Seyfarth Synopsis: The Tenth Circuit Court of Appeals recently affirmed summary judgment in favor of an employer that terminated an employee after he tested positive for methamphetamines, even though he claimed that his drug test was the result of his use of an over-the-counter sinus medicine. While a favorable decision to employers, it serves as a reminder for employers to be cautious about how they elicit information from employees about prescription and over-the-counter drug use without risking a claim for an unlawful medical examination and inquiry in violation of the Americans with Disabilities Act (ADA).
The plaintiff worked as crane operator for a refinery in Oklahoma. As such, he was subject to the employer's substance abuse policy, which provided for random and post-accident drug testing. As part of the testing process, the employer contracted with a Medical Review Officer (MRO), which, per the employer's policy, would contact any employee after a positive test result to determine whether the employee wished to discuss the result. The plaintiff was selected for a random drug test and, three days later, was sent for a post-accident drug test. The random drug test revealed the presence of amphetamines in the plaintiff's system, a drug that had not been prescribed to the plaintiff. However, his doctor provided a letter stating that the plaintiff had been taking over-the-counter Sudafed for unspecified "medical conditions." The employer ultimately terminated the plaintiff for his positive test result.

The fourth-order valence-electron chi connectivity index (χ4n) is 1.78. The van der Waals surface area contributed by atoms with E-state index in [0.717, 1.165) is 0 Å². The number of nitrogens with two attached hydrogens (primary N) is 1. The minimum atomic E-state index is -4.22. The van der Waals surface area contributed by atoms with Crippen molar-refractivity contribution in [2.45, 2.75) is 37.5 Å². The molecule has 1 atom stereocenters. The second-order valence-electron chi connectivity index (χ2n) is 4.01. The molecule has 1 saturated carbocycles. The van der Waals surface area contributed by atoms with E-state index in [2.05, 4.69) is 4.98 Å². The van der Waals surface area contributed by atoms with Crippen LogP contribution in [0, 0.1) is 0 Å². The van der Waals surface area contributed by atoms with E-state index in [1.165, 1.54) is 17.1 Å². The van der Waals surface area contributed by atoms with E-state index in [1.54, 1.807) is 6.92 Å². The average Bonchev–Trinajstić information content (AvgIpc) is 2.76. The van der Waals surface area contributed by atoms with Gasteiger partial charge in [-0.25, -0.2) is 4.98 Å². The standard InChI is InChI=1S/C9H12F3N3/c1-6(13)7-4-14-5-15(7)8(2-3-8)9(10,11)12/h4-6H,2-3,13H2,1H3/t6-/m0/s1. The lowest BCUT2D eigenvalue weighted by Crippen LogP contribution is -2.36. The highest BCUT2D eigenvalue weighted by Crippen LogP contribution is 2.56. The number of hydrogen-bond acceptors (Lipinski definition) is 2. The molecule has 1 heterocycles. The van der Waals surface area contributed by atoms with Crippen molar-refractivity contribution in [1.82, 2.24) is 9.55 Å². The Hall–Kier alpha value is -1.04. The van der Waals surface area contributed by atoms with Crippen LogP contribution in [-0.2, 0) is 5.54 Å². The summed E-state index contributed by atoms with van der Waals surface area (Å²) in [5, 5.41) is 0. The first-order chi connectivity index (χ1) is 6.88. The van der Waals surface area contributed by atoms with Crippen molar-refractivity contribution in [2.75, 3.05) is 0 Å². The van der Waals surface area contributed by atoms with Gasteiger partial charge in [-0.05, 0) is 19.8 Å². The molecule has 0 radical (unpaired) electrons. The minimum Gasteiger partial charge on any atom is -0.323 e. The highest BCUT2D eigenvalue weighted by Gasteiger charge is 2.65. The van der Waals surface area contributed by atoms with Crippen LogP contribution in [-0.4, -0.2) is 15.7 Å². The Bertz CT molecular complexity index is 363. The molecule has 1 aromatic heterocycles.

The Tenth Circuit affirmed the federal district court's grant of summary judgment to the employer on the employee's ADA claims, which alleged disability discrimination and that the employer's random drug test and its MRO's questions to the employee about his drug use were impermissible medical inquiries in violation of the ADA. In affirming dismissal of the disability discrimination claims (under both "actual" and "regard as" theories), the court agreed that the plaintiff failed to prove that the employer's stated reason for the discharge, the failed drug test, was a pretext for discrimination.
Next, the Tenth Circuit found that the test for the presence of illegal drugs was not an impermissible medical examination under the ADA, even though it potentially revealed lawful drug use. Under the ADA, an employer "shall not require a medical examination and shall not make inquiries of an employee as to whether such employee is an individual...